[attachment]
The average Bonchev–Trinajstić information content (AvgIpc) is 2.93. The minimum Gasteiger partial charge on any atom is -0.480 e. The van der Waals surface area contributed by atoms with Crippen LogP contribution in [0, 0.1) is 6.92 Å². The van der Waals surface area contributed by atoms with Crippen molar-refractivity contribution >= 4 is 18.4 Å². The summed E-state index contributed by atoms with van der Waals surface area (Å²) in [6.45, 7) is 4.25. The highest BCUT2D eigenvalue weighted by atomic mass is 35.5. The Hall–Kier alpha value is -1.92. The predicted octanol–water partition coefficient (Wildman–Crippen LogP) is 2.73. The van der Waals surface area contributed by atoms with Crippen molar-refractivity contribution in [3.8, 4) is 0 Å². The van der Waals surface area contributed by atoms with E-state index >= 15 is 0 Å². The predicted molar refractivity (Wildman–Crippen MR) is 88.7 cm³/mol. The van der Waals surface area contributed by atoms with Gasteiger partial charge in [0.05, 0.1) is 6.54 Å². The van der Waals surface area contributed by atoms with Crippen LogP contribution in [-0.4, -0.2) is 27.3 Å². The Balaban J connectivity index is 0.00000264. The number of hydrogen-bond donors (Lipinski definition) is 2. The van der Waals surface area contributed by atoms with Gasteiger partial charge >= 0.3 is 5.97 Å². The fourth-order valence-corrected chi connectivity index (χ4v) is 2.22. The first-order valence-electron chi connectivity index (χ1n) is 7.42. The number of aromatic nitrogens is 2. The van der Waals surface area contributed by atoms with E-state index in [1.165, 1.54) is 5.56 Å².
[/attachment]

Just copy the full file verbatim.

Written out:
The average Bonchev–Trinajstić information content (AvgIpc) is 2.93. The minimum Gasteiger partial charge on any atom is -0.480 e. The van der Waals surface area contributed by atoms with Crippen LogP contribution in [0, 0.1) is 6.92 Å². The van der Waals surface area contributed by atoms with Crippen molar-refractivity contribution >= 4 is 18.4 Å². The summed E-state index contributed by atoms with van der Waals surface area (Å²) in [6.45, 7) is 4.25. The highest BCUT2D eigenvalue weighted by atomic mass is 35.5. The Hall–Kier alpha value is -1.92. The predicted octanol–water partition coefficient (Wildman–Crippen LogP) is 2.73. The van der Waals surface area contributed by atoms with Crippen molar-refractivity contribution in [3.8, 4) is 0 Å². The van der Waals surface area contributed by atoms with E-state index >= 15 is 0 Å². The predicted molar refractivity (Wildman–Crippen MR) is 88.7 cm³/mol. The van der Waals surface area contributed by atoms with Gasteiger partial charge in [0.05, 0.1) is 6.54 Å². The van der Waals surface area contributed by atoms with Crippen LogP contribution in [-0.4, -0.2) is 27.3 Å². The Balaban J connectivity index is 0.00000264. The number of hydrogen-bond donors (Lipinski definition) is 2. The van der Waals surface area contributed by atoms with Gasteiger partial charge >= 0.3 is 5.97 Å². The fourth-order valence-corrected chi connectivity index (χ4v) is 2.22. The first-order valence-electron chi connectivity index (χ1n) is 7.42. The number of aromatic nitrogens is 2. The van der Waals surface area contributed by atoms with E-state index in [1.165, 1.54) is 5.56 Å².